And so I found Stratagus and Wargus.

With Stratagus as engine, Wargus as “MOD” and with the original Warcraft 2 CD you can re-live Warcraft 2 again on your machine.

On Windows you should be able to install this without any problems, installers are provided and these work just fine. However, on a Mac you might be in some hassle to get this working. In fact, there is no official support as none of the authors run a Mac. Basically this means people with Macs had to figure out how to do this. After some time of googling I got Stratagus compiling and working with a Wargus game I already created on Windows.

Fortunately someone at github already made a version that should work on Mac OS X. Combined with a tutorial I found elsewhere I got it to compile. I can play Wargus now on my Mac!

For completeness sake I have combined the steps I have taken (and also forked Stratagus) so you can use that version. Don’t credit me for making Stratagus compile on the Mac though, as I did not make the nescesary changes in the makefile or code.

Install Xcode (from App store) & Install command line tools from Xcode

in Xcode, go to preferences, tab "Downloads" -> " Components" -> Command Line Tools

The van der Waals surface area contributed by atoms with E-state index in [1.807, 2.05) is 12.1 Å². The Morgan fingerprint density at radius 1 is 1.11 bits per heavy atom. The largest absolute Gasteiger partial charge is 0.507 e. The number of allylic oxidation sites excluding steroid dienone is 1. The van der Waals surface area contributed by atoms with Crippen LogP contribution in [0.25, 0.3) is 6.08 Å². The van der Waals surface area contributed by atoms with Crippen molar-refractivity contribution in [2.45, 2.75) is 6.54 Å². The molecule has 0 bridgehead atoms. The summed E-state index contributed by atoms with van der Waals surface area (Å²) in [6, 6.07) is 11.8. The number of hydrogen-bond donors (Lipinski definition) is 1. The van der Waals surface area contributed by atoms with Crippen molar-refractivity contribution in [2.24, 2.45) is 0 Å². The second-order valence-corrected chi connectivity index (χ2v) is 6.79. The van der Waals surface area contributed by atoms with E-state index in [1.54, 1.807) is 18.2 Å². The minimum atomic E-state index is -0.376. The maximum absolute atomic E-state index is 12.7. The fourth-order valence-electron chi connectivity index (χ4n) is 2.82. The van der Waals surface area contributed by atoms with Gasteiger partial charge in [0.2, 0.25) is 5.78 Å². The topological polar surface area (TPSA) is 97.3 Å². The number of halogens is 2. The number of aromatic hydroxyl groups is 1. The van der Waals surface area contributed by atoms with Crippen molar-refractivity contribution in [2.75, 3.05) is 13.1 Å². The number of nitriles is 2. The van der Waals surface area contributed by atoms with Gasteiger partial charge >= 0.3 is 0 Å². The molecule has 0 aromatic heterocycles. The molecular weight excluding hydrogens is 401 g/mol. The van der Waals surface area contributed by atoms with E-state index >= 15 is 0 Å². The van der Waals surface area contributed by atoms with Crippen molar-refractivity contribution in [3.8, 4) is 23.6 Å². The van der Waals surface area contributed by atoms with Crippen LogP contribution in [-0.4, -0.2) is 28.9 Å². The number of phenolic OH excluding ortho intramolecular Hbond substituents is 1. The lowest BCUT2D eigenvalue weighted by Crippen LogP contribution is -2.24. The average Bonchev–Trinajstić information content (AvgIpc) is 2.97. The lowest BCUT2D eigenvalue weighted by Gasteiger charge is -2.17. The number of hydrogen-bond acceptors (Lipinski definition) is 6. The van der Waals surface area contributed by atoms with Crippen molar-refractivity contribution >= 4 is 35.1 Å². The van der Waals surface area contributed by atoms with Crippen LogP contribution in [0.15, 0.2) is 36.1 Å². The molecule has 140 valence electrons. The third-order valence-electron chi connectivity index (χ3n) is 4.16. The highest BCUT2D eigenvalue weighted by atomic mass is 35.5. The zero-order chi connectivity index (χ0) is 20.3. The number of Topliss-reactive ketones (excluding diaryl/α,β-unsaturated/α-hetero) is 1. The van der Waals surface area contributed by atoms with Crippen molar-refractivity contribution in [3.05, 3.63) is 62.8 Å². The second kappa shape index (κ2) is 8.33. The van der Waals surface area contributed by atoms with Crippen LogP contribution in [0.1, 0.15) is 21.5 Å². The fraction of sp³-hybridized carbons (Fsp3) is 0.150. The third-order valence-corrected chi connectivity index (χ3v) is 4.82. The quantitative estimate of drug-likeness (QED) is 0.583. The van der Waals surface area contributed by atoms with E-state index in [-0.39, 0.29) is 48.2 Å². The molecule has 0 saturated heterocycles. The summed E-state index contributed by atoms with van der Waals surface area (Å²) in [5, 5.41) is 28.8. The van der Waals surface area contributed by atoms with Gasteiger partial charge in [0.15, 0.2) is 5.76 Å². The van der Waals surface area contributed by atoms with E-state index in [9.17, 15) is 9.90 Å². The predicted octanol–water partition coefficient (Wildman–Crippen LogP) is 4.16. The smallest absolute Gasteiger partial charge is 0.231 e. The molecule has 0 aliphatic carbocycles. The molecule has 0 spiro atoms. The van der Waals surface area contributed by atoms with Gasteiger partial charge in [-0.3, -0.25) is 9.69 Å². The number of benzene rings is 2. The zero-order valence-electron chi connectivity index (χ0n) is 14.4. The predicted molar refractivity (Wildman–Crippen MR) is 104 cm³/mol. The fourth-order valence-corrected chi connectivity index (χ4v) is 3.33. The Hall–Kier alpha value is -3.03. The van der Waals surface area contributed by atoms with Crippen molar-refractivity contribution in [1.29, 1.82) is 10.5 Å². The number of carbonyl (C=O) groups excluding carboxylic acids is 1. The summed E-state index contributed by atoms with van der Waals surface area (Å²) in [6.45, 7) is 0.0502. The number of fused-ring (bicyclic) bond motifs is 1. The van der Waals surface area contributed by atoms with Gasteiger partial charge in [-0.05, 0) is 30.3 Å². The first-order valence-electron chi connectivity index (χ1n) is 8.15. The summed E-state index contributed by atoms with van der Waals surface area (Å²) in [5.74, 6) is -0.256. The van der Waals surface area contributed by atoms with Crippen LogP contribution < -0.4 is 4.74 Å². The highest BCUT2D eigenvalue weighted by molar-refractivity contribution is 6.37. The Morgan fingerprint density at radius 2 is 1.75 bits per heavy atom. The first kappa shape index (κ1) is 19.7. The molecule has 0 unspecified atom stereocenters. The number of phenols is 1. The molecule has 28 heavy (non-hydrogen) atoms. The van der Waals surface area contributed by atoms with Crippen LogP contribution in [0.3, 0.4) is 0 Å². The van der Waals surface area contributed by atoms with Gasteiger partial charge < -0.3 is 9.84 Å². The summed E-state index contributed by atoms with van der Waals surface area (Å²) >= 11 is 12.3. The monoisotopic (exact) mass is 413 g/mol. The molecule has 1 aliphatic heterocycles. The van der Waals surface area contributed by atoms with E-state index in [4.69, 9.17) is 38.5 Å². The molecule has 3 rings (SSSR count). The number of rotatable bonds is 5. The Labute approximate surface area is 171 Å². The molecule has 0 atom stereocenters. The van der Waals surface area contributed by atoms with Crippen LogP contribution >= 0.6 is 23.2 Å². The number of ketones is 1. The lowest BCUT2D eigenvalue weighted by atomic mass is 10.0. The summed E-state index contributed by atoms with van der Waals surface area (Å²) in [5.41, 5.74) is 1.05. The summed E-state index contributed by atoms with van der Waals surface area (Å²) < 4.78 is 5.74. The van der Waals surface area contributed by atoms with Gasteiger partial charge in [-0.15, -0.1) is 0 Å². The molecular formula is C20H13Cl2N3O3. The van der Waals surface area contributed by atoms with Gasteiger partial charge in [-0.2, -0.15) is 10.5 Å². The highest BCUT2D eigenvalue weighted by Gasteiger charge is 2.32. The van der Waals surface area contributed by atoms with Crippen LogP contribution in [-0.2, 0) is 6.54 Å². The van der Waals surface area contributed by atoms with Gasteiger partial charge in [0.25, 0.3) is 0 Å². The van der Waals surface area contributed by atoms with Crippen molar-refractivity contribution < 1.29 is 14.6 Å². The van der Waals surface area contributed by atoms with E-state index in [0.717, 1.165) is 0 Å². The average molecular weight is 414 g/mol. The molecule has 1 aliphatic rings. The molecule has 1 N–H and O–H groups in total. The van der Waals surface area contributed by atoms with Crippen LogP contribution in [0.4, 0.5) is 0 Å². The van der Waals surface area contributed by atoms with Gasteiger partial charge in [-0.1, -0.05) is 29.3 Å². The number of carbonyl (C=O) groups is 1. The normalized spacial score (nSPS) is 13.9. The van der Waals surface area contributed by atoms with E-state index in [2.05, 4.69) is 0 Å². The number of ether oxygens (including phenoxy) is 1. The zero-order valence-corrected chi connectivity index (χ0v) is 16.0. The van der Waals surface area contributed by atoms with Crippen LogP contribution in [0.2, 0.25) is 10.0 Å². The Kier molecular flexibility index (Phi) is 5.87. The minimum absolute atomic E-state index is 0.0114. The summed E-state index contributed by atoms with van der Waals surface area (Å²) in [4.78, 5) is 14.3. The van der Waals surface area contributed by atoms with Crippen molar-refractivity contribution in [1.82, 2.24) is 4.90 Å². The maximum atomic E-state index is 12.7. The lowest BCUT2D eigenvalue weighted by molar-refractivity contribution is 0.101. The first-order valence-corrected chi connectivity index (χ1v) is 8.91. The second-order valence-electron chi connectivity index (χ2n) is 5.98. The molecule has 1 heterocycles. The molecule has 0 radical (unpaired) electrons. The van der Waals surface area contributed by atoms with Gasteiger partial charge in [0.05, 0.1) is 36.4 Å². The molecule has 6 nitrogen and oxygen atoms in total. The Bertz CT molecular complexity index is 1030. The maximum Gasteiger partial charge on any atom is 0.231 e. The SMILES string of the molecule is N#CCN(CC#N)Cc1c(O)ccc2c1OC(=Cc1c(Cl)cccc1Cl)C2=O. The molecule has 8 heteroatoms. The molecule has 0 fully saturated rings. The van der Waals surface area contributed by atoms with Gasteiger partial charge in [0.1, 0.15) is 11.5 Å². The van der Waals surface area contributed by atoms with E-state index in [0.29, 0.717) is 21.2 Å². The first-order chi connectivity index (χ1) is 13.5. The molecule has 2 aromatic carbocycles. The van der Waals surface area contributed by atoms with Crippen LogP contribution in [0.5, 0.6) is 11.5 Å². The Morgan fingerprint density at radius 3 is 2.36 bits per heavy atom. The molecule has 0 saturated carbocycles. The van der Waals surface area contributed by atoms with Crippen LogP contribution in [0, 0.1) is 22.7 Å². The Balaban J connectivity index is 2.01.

• – The command line tools should have installed git and svn for you, try them out:
hit "svn --version", and "git --version" in your terminal.
If they are not installed, you could install them via homebrew (brew install git && brew install svn) (after you installed Homebrew of course)

Install homebrew

ruby -e "$(curl -fsSkL

Installing required dependencies

I have installed the following dependencies with homebrew like this:

brew install cmake libogg libvorbis theora libpng zlib libmikmod sqlite3 doxygen

Compile and build tolua

Go to your projects dir

git clone

cd toluapp

cmake -G "Unix Makefiles"

make && sudo make install

Git clone stratagus

Determine where you want to checkout stratagus, ie in your ~/projects, then:

git clone

Compile it

cd stratagus
mkdir build
cd build
cmake -G "Unix Makefiles" ..

Now you should be able to run a stratagus game. Since I already created Wargus by using Windows, I copied this over to my mac (and put it in ~/projects/Wargus). Then I ran stratagus as:

./stratagus -d ~/projects/wargus/

A known issue I have is that on startup the screen looks as if it is drawing with a weird offset (ie too much out of screen at the upper left). By simply changing resolution this goes away. Don’t know why yet, but since we have the code now and we can compile, we might as well try to fix it some day! 🙂

Personally I’d like to see a better AI for wargus, especially since I like to play Skirmish games.

I hope this guide helped you get it to work on your mac. Please share your experiences in the comments section.

bookmark_borderGame Programming (Experience)

Recently I saw at Youtube someone telling about his view on game programming. His targetted audience was for those who want to create games, but have no clue how to start. He began with something along the line of “I’ve been programming games for 5 years, so I guess I could say I’m experienced“.

That got me thinking. How long have I been programming (for) games?